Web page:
It’s now been ten years since I both started and completed my very short-lived comedy “career”, beginning with a workshop hosted by comedian & writer Natalie Haynes, and ending with me gently slithering out of the five minute slots under or above pubs with a general sense of disinterest in the whole business.
Looking back it seems like an aberration, but also like the culmination of a particular segment of my life. Now, at the end of another decade, the first year in over ten in which I don’t have a recently-completed first draft of a novel to look back on, I find I’m looking back on what may be another culmination, and I am wondering about the slow shaving off of self-expression, of language, of connection to other people that has been under way.
Comedy seemed like an aberration because I’d previously avoided the stage for about seven years in absolute totality, after spending my childhood and adolescence obsessed with it. Not to the extent of learning a single damn thing or putting in any effort, of course–that’s never been my approach to anything where I’m not immediately applauded or validated with grades–but from the age of 3 through to 18 or so I was firmly entrenched in whatever amateur dramatics I could get myself accepted into in the face of my total absence of acting skills.
I loved–and this is what came back with comedy–the tension between how badly I wanted to be the absolute centre of attention, and the complete horror of being seen. Theatre offered the perfect solution: everyone has to look at you, but none of them see you. A whole room full of people staring at a complete fiction who just happens to have your face. And it only worked if you could form connections within a group of people who would be your closest, your nearest, your dearest–intense friendships that could be instantly discarded once the show was over.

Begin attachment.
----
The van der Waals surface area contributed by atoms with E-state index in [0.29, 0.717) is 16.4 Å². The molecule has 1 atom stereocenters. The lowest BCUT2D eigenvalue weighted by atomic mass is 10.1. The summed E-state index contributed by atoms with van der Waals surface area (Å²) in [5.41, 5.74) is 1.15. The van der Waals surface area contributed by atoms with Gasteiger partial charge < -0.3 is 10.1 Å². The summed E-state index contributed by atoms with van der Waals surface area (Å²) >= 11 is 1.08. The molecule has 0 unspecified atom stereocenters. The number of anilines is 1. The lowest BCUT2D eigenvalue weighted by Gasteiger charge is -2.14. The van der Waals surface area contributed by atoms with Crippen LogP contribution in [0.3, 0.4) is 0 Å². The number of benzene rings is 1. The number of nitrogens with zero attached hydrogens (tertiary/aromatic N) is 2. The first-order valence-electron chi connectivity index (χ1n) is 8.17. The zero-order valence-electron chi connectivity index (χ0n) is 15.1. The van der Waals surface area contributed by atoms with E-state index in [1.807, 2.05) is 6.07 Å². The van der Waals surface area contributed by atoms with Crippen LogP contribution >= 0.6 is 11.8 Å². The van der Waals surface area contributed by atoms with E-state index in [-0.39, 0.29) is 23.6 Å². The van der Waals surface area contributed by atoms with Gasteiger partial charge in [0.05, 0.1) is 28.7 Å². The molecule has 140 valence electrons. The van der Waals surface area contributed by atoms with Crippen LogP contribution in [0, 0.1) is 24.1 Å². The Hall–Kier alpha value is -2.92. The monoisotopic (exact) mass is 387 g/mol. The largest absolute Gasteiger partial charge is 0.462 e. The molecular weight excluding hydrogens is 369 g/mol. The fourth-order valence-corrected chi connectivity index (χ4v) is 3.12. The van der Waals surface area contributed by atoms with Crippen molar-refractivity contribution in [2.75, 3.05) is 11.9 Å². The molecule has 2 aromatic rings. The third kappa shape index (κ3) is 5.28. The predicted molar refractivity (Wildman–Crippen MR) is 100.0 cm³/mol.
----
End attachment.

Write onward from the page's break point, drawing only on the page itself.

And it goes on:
The problem for me was the transition between the emotional highs of performance and the complete nothingness that followed. The adrenaline–my entire body shaking all the way through probably didn’t help my performance–wearing off into the flat emptiness of being too young to have cast parties and too weird to have friends. It’s hard to have a polite meal with your parents after you’ve spent two weeks keying yourself up for an hour and a half of prowling around on a stage the size of a postage stamp and pretending to slap people you’ll never see again.
With comedy the situation was simultaneously better and worse. Better, because comedy excused and justified–elevated, even–all the bad conversational habits that I have. Talk too much, steamrolling over everyone else’s interjections, in pursuit of some point you feel you need to provide endless context for? Appalling for conversations but perfect for the stage. Endlessly spewing out things which are mean, ill-judged, outright lies, in sole pursuit of making people laugh? Again, this is an obnoxious way to conduct a conversation but the root of at least the most basic kind of pub basement comedy.
For those reasons it was also somewhat worse than theatre: it indulged my worst habits, encouraged me to disappear into my own self-mythology. I am not, after all, a particularly funny person, but I can make whatever gibberish meanness I’ve thought up sound like comedy because–learning from poetry, at the very earliest stage of my writing life–I know what rhythm a joke should have. It only works on stage, if people aren’t thinking. Pub basement stuff.